1. anti-derivative

i tried to solve this problem using substitution (as per someones suggestion) but the answer my prof came up with differs from mine.

he got $\frac{4}{15}(x^3+3x+2)^\frac{5}{4} + C$

here's the problem:

find the antiderivative

$f(x) = (x^2+1)\sqrt[4]{x^3+3x+2}$

i used substitution

$u = x^3 + 3x + 2$
$h(u) = 3x^2 + 3$

then did:
$
\frac{1}{3}*3(x^2+1)\sqrt[4]{x^3+3x+2}$

which gave me:
$
\frac{1}{3}\sqrt[4]{u} du$

and then:
$
\frac{1}{3}\sqrt[4]{x^3+3x+2} + c$

what am i doing wrong, and how do i get the answer he got?

2. Originally Posted by paguy30
i tried to solve this problem using substitution (as per someones suggestion) but the answer my prof came up with differs from mine.

he got $\frac{4}{15}(x^3+3x+2)^\frac{5}{4} + C$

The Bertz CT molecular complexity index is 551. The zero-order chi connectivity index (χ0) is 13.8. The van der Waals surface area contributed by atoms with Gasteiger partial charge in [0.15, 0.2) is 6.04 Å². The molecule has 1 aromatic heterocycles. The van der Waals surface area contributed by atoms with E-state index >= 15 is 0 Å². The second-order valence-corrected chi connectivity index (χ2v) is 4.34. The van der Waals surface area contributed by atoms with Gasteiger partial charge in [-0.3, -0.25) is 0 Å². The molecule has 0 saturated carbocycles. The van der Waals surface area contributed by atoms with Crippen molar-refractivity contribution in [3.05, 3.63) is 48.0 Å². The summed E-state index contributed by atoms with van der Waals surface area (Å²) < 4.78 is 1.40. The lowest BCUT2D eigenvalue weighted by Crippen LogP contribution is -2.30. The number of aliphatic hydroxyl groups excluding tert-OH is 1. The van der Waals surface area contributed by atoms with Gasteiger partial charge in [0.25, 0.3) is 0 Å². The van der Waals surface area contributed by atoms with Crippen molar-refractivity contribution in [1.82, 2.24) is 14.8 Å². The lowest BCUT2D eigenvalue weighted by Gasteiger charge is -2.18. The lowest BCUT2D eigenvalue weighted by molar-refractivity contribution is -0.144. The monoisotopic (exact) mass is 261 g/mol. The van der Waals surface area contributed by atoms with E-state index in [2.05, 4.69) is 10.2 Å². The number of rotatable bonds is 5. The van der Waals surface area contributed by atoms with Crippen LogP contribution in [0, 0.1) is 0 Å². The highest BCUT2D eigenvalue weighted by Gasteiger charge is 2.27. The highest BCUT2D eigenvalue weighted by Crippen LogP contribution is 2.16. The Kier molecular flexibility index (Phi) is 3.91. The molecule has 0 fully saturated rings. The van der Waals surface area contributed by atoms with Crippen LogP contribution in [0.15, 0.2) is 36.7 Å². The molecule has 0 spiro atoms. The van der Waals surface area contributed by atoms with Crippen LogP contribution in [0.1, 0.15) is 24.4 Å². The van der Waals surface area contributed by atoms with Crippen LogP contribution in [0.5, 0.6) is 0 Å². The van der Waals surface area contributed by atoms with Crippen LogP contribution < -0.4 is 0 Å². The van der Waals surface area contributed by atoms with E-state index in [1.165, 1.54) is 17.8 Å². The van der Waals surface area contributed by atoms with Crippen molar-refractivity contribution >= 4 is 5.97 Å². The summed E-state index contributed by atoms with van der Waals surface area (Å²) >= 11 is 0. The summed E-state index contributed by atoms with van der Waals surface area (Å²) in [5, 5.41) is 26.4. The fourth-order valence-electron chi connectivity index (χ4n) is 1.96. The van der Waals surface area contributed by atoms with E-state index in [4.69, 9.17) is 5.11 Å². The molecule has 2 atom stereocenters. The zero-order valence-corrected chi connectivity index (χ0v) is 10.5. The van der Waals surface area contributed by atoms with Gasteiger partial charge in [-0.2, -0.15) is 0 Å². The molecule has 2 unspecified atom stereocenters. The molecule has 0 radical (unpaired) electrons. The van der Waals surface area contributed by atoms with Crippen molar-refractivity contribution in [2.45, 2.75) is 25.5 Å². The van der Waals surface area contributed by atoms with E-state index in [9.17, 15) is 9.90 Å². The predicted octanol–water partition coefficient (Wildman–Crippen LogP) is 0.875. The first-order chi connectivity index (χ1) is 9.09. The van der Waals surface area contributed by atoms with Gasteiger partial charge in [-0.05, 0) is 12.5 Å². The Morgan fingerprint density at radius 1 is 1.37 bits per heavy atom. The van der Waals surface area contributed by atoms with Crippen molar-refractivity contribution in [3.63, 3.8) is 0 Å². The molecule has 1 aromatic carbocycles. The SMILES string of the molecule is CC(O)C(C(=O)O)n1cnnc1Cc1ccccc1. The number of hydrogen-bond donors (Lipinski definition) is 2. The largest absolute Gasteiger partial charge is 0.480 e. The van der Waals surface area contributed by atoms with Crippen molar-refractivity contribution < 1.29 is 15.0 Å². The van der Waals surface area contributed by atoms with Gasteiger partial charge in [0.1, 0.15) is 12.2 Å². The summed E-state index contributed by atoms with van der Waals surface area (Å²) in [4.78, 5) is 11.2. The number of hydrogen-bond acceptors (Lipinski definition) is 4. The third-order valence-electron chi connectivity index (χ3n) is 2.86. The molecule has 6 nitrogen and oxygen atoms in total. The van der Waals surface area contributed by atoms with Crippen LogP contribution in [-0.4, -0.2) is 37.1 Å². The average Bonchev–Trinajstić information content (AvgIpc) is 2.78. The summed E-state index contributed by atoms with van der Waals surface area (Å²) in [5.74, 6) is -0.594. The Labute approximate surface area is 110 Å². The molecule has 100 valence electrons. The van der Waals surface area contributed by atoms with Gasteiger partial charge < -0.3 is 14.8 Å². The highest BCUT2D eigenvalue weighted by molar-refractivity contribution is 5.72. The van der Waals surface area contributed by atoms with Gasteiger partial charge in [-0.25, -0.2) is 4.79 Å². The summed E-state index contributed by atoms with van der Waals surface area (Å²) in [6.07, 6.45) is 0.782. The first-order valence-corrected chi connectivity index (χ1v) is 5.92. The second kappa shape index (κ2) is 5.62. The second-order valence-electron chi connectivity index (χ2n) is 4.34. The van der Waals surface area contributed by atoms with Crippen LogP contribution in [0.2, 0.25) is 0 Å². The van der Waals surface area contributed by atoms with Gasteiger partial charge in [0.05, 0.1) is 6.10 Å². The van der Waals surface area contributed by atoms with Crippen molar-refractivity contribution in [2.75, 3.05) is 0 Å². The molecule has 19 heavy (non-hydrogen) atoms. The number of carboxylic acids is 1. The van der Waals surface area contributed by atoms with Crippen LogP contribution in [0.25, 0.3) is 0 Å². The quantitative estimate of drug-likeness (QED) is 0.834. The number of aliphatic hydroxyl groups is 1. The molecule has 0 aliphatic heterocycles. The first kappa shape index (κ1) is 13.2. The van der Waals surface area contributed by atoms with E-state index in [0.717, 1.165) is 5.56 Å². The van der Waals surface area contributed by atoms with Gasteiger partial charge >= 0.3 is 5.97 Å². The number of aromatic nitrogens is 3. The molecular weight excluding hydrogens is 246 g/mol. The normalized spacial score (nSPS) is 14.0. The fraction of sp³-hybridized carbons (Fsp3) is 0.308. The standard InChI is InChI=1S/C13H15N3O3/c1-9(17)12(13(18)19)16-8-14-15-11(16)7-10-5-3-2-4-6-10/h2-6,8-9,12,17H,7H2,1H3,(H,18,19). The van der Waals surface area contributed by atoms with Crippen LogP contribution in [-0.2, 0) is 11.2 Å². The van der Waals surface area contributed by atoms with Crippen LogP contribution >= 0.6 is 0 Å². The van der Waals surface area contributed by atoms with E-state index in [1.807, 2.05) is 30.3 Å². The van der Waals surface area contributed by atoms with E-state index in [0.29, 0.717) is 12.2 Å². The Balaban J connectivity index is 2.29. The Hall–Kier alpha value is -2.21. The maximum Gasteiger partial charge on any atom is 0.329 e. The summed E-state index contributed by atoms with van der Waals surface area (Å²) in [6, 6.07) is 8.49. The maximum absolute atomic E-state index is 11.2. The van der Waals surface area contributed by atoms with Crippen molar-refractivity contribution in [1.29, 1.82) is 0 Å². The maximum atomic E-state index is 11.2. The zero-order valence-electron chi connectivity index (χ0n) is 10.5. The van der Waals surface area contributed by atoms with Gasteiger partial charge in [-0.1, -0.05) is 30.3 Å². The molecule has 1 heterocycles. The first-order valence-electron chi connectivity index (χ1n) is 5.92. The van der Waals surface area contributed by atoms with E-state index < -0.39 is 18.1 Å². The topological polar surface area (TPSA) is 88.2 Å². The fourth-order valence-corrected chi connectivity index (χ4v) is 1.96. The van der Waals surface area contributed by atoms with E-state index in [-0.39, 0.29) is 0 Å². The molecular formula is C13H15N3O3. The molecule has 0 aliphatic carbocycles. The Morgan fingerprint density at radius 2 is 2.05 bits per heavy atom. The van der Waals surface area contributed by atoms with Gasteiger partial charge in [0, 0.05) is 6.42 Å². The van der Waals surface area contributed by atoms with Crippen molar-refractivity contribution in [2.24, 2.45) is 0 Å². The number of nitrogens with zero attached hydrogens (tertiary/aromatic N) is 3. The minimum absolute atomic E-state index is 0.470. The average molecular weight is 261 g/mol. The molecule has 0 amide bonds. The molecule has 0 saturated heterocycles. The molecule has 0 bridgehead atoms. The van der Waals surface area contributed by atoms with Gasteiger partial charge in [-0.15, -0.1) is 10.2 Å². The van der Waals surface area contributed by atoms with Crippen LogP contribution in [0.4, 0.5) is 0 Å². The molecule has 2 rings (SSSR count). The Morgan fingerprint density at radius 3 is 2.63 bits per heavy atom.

here's the problem:

find the antiderivative

$f(x) = (x^2+1)\sqrt[4]{x^3+3x+2}$

i used substitution

$u = x^3 + 3x + 2$
$h(u) = 3x^2 + 3$

then did:
$
\frac{1}{3}*3(x^2+1)\sqrt[4]{x^3+3x+2}$

which gave me:
$
\frac{1}{3}\sqrt[4]{u} du$

and then:
$
\frac{1}{3}\sqrt[4]{x^3+3x+2} + c$

what am i doing wrong, and how do i get the answer he got?
let $u = x^3 + 3x + 2$

$du = (3x^{2}+3) dx = 3(x^{2}+1) dx \implies dx = \frac{du}{3(x^{2}+1)}$

$\int (x^{2}+1) \times u^{\frac{1}{4}} \frac{du}{3(x^2+1)} = \frac{1}{3} \int u^{\frac{1}{4}} du$